• Jung, C. G., & Franz, M.-L. v. (1964). Man and His Symbols. Garden City, N.Y.: Doubleday, ISBN 0-440-35183-9
  • Jung, C. G. (1966). The Practice of Psychotherapy: Essays on the Psychology of the Transference and other Subjects (Collected Works Vol. 16). Princeton, N.J.: Princeton University Press.
  • Jung, C. G. (1967). The Development of Personality. 1991 ed. London: Routledge. Collected Works Vol. 17 ISBN 0-691-01838-3
  • Jung, C. G. (1970). Four Archetypes; Mother, Rebirth, Spirit, Trickster. Princeton, N.J.: Princeton University Press. (contained in Collected Works Vol. 9 part 1)
  • Jung, C. G. (1974). Dreams. Princeton, N.J.: Princeton University Press (compilation from Collected Works Vols. 4, 8, 12, 16), ISBN 0-691-01792-1
  • Jung, C. G., & Campbell, J. (1976). The Portable Jung. a compilation, New York: Penguin Books. ISBN 0-14-015070-6
  • Jung, C. G., Rothgeb, C. L., Clemens, S. M., & National Clearinghouse for Mental Health Information (U.S.). (1978). Abstracts of the Collected Works of C.G. Jung. Washington, D.C.: U.S. Govt. Printing Office.
  • Jung, C. G., & Antony Storr ed., (1983) The Essential Jung. a compilation, Princeton, N.J.: Princeton University Press, ISBN 0-691-02455-3
  • Jung, C. G. (1986). Psychology and the East. London: Ark. (contained in Collected Works Vol. 11)
  • Jung, C. G. (1987). Dictionary of Analytical Psychology. London: Ark Paperbacks.
  • Jung, C. G. (1988). Psychology and Western Religion. London: Ark Paperbacks. (contained in Collected Works Vol. 11)
  • Jung, C. G., Wagner, S., Wagner, G., & Van der Post, L. (1990). The World Within C.G. Jung in his own words [videorecording]. New York, NY: Kino International : Dist. by Insight Media.
  • Jung, C. G., & Hull, R. F. C. (1991). Psychological Types (a revised ed.). London: Routlege.
  • Jung, C. G., & Chodorow, J. (1997). Jung on Active Imagination. Princeton, N.J.: Princeton University Press.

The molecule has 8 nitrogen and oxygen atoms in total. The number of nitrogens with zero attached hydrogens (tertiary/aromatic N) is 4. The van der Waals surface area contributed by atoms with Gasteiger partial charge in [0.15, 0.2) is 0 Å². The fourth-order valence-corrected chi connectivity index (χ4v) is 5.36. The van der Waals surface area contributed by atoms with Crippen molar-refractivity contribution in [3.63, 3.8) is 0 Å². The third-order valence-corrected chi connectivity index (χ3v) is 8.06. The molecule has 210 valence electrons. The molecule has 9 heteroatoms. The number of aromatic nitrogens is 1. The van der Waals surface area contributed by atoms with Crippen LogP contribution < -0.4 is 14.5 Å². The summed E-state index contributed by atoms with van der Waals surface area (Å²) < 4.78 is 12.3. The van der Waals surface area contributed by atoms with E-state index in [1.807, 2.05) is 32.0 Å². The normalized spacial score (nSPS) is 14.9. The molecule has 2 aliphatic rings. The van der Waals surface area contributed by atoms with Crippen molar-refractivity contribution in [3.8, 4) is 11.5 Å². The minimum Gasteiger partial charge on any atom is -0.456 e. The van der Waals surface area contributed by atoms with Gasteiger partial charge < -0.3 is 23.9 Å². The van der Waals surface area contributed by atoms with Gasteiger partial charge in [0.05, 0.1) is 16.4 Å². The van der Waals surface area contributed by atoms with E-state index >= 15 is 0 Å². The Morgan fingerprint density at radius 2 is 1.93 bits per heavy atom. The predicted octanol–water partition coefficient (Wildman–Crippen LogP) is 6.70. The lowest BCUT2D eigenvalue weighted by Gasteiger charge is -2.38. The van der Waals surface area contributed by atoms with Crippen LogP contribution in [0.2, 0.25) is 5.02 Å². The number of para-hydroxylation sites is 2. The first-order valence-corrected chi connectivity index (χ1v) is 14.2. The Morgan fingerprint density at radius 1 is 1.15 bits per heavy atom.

• Jung, C. G., & Jarrett, J. L. (1998). Jung's Seminar on Nietzsche's Zarathustra (Abridged ed.). Princeton, N.J.: Princeton University Press.
  • Jung, C. G., & Pauli, Wolfgang, C. A. Meier (Editor). (2001). Atom and Archetype : The Pauli/Jung Letters, 1932-1958, Princeton, N.J.: Princeton University Press. ISBN 0-691-01207-5
  • Jung, C. G., & Sabini, M. (2002). The Earth Has a Soul: the nature writings of C.G. Jung. Berkeley, Calif.: North Atlantic Books.
  • Anthony Stevens. "Jung, A Very Short Introduction" (1994)

An early writing by Jung, dating from around 1917, was his poetic work, The Seven Sermons To The Dead (Full Text). Written in the persona of the 2nd century religious teacher Basilides of Alexandria, it explores ancient religious and spiritual themes, including those of gnosticism. This work is included in some editions of Memories, Dreams, Reflections.


Persondata
NAME Jung, Carl Gustav
ALTERNATIVE NAMES
SHORT DESCRIPTION Swiss psychiatrist, influential thinker, and founder of analytical psychology
DATE OF BIRTH July 26, 1875
PLACE OF BIRTH Kesswil, in the Swiss canton (state) of Thurgau
DATE OF DEATH June 6, 1961
PLACE OF DEATH Zürich, Switzerland
 
This article is licensed under the GNU Free Documentation License. It uses material from the Wikipedia article "Carl_Jung". A list of authors is available in Wikipedia.